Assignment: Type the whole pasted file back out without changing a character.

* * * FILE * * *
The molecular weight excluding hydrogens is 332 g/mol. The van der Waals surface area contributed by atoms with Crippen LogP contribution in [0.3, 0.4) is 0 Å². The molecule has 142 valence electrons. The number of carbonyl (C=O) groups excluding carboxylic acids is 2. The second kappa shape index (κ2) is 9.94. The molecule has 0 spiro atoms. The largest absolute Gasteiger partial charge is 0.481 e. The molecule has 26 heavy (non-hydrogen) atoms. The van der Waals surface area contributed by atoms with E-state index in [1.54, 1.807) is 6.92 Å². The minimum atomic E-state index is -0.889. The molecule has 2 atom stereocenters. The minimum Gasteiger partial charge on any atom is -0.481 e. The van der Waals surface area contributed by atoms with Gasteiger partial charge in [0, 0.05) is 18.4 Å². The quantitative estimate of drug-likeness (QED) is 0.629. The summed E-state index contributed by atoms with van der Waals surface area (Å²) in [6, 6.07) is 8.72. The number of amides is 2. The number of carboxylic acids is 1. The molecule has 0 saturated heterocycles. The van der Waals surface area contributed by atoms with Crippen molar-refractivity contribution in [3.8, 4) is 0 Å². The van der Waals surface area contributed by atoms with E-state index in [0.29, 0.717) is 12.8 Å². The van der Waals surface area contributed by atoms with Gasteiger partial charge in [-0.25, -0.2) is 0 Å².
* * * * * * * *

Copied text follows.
The molecular weight excluding hydrogens is 332 g/mol. The van der Waals surface area contributed by atoms with Crippen LogP contribution in [0.3, 0.4) is 0 Å². The molecule has 142 valence electrons. The number of carbonyl (C=O) groups excluding carboxylic acids is 2. The second kappa shape index (κ2) is 9.94. The molecule has 0 spiro atoms. The largest absolute Gasteiger partial charge is 0.481 e. The molecule has 26 heavy (non-hydrogen) atoms. The van der Waals surface area contributed by atoms with E-state index in [1.54, 1.807) is 6.92 Å². The minimum atomic E-state index is -0.889. The molecule has 2 atom stereocenters. The minimum Gasteiger partial charge on any atom is -0.481 e. The van der Waals surface area contributed by atoms with Gasteiger partial charge in [0, 0.05) is 18.4 Å². The quantitative estimate of drug-likeness (QED) is 0.629. The summed E-state index contributed by atoms with van der Waals surface area (Å²) in [6, 6.07) is 8.72. The number of amides is 2. The number of carboxylic acids is 1. The molecule has 0 saturated heterocycles. The van der Waals surface area contributed by atoms with Crippen molar-refractivity contribution in [3.8, 4) is 0 Å². The van der Waals surface area contributed by atoms with E-state index in [0.29, 0.717) is 12.8 Å². The van der Waals surface area contributed by atoms with Gasteiger partial charge in [-0.25, -0.2) is 0 Å².